Various examples of the present disclosure are directed to image capture systems that include at least one an image capture device and at least two light-deflecting devices associated with each of the an image capture devices. The at least two light-deflecting devices are positioned between the respective image capture device and the scene. The at least two light-deflecting devices are oriented in at least two different orientations to re-direct the path of light rays from the objects in the scene to the respective image capture device such that the image capture device captures at least two different perspective views of objects in a scene when the light-deflecting devices are oriented in the at least two different relative orientations. In this arrangement, each of the image capture devices are “replicated” many times (e.g., 1-100 times) through the use of the light-deflecting device mechanisms described herein to scan the light rays from the objects in the scene across the image capture devices. At least one actuation system is operably connected to at least one of the light-deflecting devices to cause the motion and rotation of the respective light-deflecting device to change its orientation according to the principles described herein. Examples of the actuation system include a motor or other type of actuator. Another example of an actuation system is an electromechanical servo system.

FIG. 1 shows an example schematic representation of an image capture system 100 according to the principles described herein. The image capture system 100 includes at least one image capture device 102, at least one image processing system 104, and at least one digital processing system 106. Each image capture device 102 includes at least two associated light-deflecting devices 108 positioned between the respective image capture device 102 and the objects in a scene 110. At least one of the at least two associated light-deflecting devices 108 is operably connected to an actuation system 112. The actuation system is used to change the orientation of at least one of the associated light-deflecting devices to orient and coordinate the light-deflecting devices according to the principles described herein.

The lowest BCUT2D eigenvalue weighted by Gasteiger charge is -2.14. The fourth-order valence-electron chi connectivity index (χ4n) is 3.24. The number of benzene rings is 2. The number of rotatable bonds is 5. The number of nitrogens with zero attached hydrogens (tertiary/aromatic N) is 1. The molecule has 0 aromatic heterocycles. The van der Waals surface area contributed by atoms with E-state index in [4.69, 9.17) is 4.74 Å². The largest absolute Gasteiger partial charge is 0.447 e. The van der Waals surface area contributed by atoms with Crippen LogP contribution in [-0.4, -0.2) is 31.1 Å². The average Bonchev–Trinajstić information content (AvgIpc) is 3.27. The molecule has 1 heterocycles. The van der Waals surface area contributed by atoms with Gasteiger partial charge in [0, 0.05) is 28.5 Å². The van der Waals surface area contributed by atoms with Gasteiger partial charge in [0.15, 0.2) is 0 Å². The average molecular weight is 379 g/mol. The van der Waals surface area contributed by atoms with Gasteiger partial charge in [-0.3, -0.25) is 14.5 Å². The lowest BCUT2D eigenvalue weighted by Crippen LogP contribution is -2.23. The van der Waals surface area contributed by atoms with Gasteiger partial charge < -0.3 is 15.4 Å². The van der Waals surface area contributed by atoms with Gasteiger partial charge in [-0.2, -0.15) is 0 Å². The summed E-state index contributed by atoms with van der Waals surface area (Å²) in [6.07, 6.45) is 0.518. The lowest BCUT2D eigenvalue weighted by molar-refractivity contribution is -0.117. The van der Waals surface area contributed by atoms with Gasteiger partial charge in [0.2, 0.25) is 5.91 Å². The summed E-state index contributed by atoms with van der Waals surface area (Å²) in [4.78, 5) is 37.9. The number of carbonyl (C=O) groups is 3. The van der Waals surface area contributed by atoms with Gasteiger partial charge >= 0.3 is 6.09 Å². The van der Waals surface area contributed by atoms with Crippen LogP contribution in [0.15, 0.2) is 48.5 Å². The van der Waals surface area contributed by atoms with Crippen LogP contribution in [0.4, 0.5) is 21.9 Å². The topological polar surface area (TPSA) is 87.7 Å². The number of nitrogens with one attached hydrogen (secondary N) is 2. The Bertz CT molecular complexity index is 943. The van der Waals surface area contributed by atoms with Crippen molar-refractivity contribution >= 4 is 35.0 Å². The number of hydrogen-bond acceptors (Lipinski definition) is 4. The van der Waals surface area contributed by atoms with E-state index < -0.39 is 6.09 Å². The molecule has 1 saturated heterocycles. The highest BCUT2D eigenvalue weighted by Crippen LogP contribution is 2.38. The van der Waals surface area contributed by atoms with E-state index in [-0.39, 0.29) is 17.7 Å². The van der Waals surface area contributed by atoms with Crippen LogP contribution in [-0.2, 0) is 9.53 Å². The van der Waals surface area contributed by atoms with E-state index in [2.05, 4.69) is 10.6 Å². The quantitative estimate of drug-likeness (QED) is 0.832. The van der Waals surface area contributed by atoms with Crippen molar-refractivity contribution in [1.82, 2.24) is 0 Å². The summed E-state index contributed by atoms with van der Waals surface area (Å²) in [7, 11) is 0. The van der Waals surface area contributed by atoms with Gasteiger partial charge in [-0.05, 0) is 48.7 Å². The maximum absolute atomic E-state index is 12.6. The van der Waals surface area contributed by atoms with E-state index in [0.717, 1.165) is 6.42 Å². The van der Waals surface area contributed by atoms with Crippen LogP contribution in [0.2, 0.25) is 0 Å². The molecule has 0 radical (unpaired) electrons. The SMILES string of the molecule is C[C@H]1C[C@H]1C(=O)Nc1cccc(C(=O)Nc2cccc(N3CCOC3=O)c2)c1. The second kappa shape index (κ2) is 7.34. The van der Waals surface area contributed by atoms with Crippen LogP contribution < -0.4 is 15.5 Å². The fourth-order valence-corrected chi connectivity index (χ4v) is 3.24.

In an example, the at least two light-deflecting devices 108 can be positioned within the same housing as the associated image capture device 102. In an example, the at least two light-deflecting devices 108 can be positioned external to the housing of the associated image capture device 102. Examples of image capture device 102 include any device that captures an image by gathering light through its aperture, including a digital camera, a video camera, video recorder, a still image capture device, just to name a few. The image capture device can be a multiple-lens camera. The image processing system 104 can include a computer-readable medium and one or more processors for storing, processing, transmitting image data, and controlling the image capture device 102. The digital processing system 106 is a computing device that includes machine readable instructions, including firmware or software, that coordinate the operation of the image capture device 102 and its at least two associated light-deflecting devices 108 to capture the different perspective images, as described herein in various examples. In an example where more than one image capture device 102 is used, each with at least two associated light-deflecting devices 108, digital processing system 106 includes machine readable instructions, including firmware or software, that can be used to coordinate the operation of the image capture devices 102 to capture the different perspective images, as described herein in various examples.